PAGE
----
Submitted by Max Vaehling on August 20, 2010 - 08:46
We've heard some good news about comic book movies recently, with Joss Whedon adapting The Avengers and the Scott Pilgrim movie not sucking at all and such. Me, I won't be able to watch Scott Pilgrim for quite a while because it opens pretty late in Germany (January! What's the excuse for that?!), so let me take a look at another new comic book adaptation I haven't seen.
A couple of days ago, a trailer for the upcoming Dylan Dog movie, Dead of Night, hit the nets. The movie is supposed to open around Halloween, but I've heard that they've postponed it until 2011, so don't hold your breath. I originally meant to share the trailer here, but as it turns out, it wasn't an official release, just something they cranked out for "the International sales folks". That's good news, because the trailer sucked big time. I'm not getting into the lousy special effects here because a) they've fixed them since, and b) I like them trashy. What irritated me was that the movie didn't resemble the comics at all. (Now that isn't exactly newsworthy either - anybody who's seen, say, League of Extraordinary Gentlemen or Constantine will have noticed a pattern long ago.)
Let's take a look at the comic instead. Unless you're Italian, you may not be too familiar with it. In Italy, it's one of the best-selling comic books ever. In the United States, Dark Horse issued seven stories, recently collected into a 700-page collection.
Dylan Dog is a paranormal investigator who claims he doesn't believe in the supernatural, but is open to anything. He lives with his sidekick Groucho who may or may not be the resurrected Groucho Marx, though he surely behaves that way, testing everybody's patience by constantly cracking jokes. Dylan has a sense of humor, too, but he is more of a darker, moody nature. His fascination with the supernatural seems to stem from his conviction that the natural world doesn't make much sense either. He's an ex-cop, a recovered alcoholic, and he constantly falls in love with his female clients, which is usually doomed from the beginning.
Submitted by Brian Moore on August 19, 2010 - 14:00
Gus and His Gang by Christophe Blain
Vampire Loves by Joann Sfar
This is a quick examination of some color, drawing and design techniques used in two great bandes dessinées. I've kept Vampire Loves close to my drawing table for some time now, trying to glean some ideas and inspiration from Sfar's art. More recently I picked up Gus and His Gang and that's also been both enjoyable to read and to look over, saying "How did Blain do that ...?" Both artists have versatile, energetic, and very "cartoony" art styles, in the best sense of using all the tools of caricature, exaggeration, and symbolism that are available to cartoonists. They are Big Guns and worth close study. Some other artists in this vein that I enjoy, but didn't have time to fold into this post, are Kerascoet and Emile Bravo, both of whom have some work available in English (and probably a much vaster amount in French.) I hope you'll look them up!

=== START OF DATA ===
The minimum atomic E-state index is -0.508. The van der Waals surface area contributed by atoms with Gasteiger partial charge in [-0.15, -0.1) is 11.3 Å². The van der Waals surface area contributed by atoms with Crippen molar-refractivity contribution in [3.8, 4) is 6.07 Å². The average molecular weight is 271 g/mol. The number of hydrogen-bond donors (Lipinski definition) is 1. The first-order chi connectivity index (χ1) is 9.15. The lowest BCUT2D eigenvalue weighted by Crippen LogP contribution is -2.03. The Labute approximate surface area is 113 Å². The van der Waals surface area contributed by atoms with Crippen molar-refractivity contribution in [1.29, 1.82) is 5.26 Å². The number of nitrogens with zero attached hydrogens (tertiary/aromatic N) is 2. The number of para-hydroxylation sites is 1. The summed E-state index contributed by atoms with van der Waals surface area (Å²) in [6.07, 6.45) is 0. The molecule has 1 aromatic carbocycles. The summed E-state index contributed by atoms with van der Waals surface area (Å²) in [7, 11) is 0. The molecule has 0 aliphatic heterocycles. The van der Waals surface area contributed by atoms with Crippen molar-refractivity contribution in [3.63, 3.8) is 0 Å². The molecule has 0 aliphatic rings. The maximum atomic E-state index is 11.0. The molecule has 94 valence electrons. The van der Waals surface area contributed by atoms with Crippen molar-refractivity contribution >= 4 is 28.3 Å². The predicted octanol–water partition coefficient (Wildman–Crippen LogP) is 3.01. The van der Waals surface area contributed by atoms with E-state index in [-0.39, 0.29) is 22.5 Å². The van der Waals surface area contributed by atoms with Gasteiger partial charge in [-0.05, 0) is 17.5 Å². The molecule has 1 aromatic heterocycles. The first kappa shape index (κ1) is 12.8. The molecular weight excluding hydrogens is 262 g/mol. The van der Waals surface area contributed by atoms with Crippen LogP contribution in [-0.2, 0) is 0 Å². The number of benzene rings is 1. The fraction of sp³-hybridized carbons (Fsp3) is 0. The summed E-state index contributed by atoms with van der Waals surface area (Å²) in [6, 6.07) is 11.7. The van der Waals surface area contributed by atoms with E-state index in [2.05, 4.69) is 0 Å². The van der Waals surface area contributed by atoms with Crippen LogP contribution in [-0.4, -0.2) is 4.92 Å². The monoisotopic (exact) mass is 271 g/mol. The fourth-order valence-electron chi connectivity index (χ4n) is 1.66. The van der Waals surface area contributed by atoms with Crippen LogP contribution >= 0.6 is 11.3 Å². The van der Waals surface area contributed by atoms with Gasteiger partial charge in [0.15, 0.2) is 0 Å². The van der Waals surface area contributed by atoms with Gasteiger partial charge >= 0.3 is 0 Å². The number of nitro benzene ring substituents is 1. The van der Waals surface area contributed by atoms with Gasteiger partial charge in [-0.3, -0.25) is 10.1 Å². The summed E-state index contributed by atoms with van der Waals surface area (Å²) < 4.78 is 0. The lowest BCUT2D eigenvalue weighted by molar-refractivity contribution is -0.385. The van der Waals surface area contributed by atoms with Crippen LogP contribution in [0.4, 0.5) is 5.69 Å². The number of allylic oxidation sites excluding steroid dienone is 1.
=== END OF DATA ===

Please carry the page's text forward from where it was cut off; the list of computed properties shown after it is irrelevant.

Submitted by Alexander Danner on August 16, 2010 - 00:22
I’ve never bought into the notion that “the eyes are the window to the soul.” Sure, they play a role in reading a person’s mood or opinion, but if one were to ask me what facial feature is most revealing, I’d say the mouth, no question. There’s a treasure of information to be read in the tension of a person’s lips, the crook of a smile, the skewing of a jaw. By comparison, I just don’t think eyes have that much to say.
Dylan Meconis is working hard to change my mind.
Submitted by Xaviar Xerexes on March 15, 2010 - 08:00
AWARDS: The Doug Wright award nominees -- which honor English-language Canadian comics -- were announced last week. Kate Beaton's book Never Learn Anything From History is up for the Pigskin Peters Award (for unconventional, "nominally-narrative" comics); and among the finalists for finalists for Best Emerging Talent is Adam Bourret for his comic I'm Crazy. I gave I'm Crazy a mixed review, but Bourret certainly was a brave story-teller in his book and showed a lot of potential.
PLUG ONE: I haven't mentioned David Simon's Crimson Dark webcomic in quite awhile which is a shame because it's still one of the best 3d art webcomics I've seen. Not sure how it's working, but Simon started a "club" for supporters to subscribe to at $2 to $5 a month to help him with having the time to produce Crimson Dark.
PLUG TWO: The Covered blog which spotlights re-dos of classic comic book covers by new artists. I would love to see a webcomic spin on this.